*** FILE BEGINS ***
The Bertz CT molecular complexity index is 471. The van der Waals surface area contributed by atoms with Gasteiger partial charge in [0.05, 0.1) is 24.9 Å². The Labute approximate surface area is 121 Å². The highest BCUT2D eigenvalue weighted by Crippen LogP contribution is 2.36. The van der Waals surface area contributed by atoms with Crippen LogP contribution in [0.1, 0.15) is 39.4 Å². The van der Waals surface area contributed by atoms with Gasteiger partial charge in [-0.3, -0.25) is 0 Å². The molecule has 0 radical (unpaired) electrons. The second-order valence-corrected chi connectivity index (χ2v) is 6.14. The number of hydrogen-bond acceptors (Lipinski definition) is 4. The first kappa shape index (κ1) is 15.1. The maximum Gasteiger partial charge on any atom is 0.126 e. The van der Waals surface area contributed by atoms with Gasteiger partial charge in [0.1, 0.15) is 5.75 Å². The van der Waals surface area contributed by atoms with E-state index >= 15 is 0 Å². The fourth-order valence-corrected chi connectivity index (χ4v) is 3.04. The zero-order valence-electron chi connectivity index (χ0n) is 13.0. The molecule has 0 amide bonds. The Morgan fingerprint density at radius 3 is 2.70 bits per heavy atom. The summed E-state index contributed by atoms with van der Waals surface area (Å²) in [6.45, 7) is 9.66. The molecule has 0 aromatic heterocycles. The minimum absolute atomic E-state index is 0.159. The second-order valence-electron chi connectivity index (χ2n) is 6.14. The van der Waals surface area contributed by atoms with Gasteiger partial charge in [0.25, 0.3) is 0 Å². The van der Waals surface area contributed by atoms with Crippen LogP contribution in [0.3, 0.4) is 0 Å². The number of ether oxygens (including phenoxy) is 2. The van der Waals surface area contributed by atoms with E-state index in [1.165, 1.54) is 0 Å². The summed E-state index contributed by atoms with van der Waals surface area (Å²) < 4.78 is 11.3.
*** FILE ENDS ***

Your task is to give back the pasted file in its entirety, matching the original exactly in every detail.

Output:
The Bertz CT molecular complexity index is 471. The van der Waals surface area contributed by atoms with Gasteiger partial charge in [0.05, 0.1) is 24.9 Å². The Labute approximate surface area is 121 Å². The highest BCUT2D eigenvalue weighted by Crippen LogP contribution is 2.36. The van der Waals surface area contributed by atoms with Crippen LogP contribution in [0.1, 0.15) is 39.4 Å². The van der Waals surface area contributed by atoms with Gasteiger partial charge in [-0.3, -0.25) is 0 Å². The molecule has 0 radical (unpaired) electrons. The second-order valence-corrected chi connectivity index (χ2v) is 6.14. The number of hydrogen-bond acceptors (Lipinski definition) is 4. The first kappa shape index (κ1) is 15.1. The maximum Gasteiger partial charge on any atom is 0.126 e. The van der Waals surface area contributed by atoms with Gasteiger partial charge in [0.1, 0.15) is 5.75 Å². The van der Waals surface area contributed by atoms with E-state index >= 15 is 0 Å². The fourth-order valence-corrected chi connectivity index (χ4v) is 3.04. The zero-order valence-electron chi connectivity index (χ0n) is 13.0. The molecule has 0 amide bonds. The Morgan fingerprint density at radius 3 is 2.70 bits per heavy atom. The summed E-state index contributed by atoms with van der Waals surface area (Å²) in [6.45, 7) is 9.66. The molecule has 0 aromatic heterocycles. The minimum absolute atomic E-state index is 0.159. The second-order valence-electron chi connectivity index (χ2n) is 6.14. The van der Waals surface area contributed by atoms with Gasteiger partial charge in [0.25, 0.3) is 0 Å². The van der Waals surface area contributed by atoms with Crippen LogP contribution in [0.3, 0.4) is 0 Å². The number of ether oxygens (including phenoxy) is 2. The van der Waals surface area contributed by atoms with E-state index in [1.165, 1.54) is 0 Å². The summed E-state index contributed by atoms with van der Waals surface area (Å²) < 4.78 is 11.3.